*(For animations go to the Wikipedia entry 'Tesseract'.*

To make a straight line, a 1-dimensional shape, we translate a point, a 0-dimensional shape:

To make a square, a 2-dimensional shape, we translate the straight line perpendicular to itself:

To make a cube, a 3-dimensional shape, we translate the square perpendicular to itself:

To make a *tesseract*, a 4-dimensional shape, we translate the cube perpendicular to itself.

- So here comes our 2-D picture of what happens in 4-D to a 3-D shape!

A cube has: | Dragging it, we end up with: | |
---|

1 cube | 2(1) + 6 more (one for each face) | = 8 cubes |

6 faces | 2(6) + 12 more (one for each edge) | = 24 faces |

12 edges | 2(12) + 8 more (one for each vertex) | = 32 edges |

8 vertices | 2(8) | = 16 vertices |

We can represent the result more symmetrically as a bubble-in-a-bubble. This cut-away model shows the structure:

Count carefully to check my numbers. (Realise that each volume represents a cube. As you see, there are 6 frusta of pyramids, each extending from a face of the outer bubble to a face of the inner one, making 8 cubes in all.)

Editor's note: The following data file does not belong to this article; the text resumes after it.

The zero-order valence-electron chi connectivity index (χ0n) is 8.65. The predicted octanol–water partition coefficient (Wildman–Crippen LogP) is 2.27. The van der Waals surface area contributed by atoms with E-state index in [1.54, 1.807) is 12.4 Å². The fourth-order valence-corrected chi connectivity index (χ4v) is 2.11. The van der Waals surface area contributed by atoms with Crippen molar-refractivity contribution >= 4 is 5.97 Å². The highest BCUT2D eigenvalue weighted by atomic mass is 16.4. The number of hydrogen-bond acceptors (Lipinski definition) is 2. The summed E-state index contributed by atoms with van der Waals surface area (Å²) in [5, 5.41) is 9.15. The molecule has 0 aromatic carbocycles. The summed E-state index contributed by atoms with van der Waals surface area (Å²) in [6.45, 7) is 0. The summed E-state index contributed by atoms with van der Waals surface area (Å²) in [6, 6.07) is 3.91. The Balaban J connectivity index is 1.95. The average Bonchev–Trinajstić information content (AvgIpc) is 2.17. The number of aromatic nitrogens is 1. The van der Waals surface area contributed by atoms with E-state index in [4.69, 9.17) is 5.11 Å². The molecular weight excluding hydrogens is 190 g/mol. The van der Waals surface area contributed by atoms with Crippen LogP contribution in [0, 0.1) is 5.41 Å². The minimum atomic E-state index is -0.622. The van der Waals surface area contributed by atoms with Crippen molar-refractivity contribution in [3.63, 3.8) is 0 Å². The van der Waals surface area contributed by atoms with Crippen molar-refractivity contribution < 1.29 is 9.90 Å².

As (among others) we can fold this 2-D net in three dimensions to make a cube:

(among others) we can fold this 3-D net in four dimensions to make a tesseract:

As the 2-D net is a *polyomino*, a shape made by joining squares edge-to-edge, the 3-D net is a *polycube*, a shape made by sticking cubes face-to-face. Because it features in a famous painting by Salvador Dali, it's called a 'Dali cross'. A special property of this solid is that it is *space-filling*: you can pack copies together without leaving any gaps. I don't know any other polycube which isn't a prism - a polyomino with thickness - which displays this property.

In this packing the Dali crosses run end-to-end but alternate lines are offset by 2 cubes - I've only used colour to bring out the pattern; the shapes are all the same:

The next picture shows adjacent horizontal layers in a vertical stack. Notice from the red-yellow layer that the holes form a simple grid but the pegs lie in alternate positions in a checkerboard pattern. On the left I've ringed the positions where red and yellow pegs like those on the right stick up through the blue-green layer. This leaves holes to be filled by another set of red and yellow pegs sticking *down* from the next red-yellow sheet:

*What 4-D shapes fill 4-D space we shall not examine here!*

**Paul Stephenson**, Magic Mathworks Travelling Circus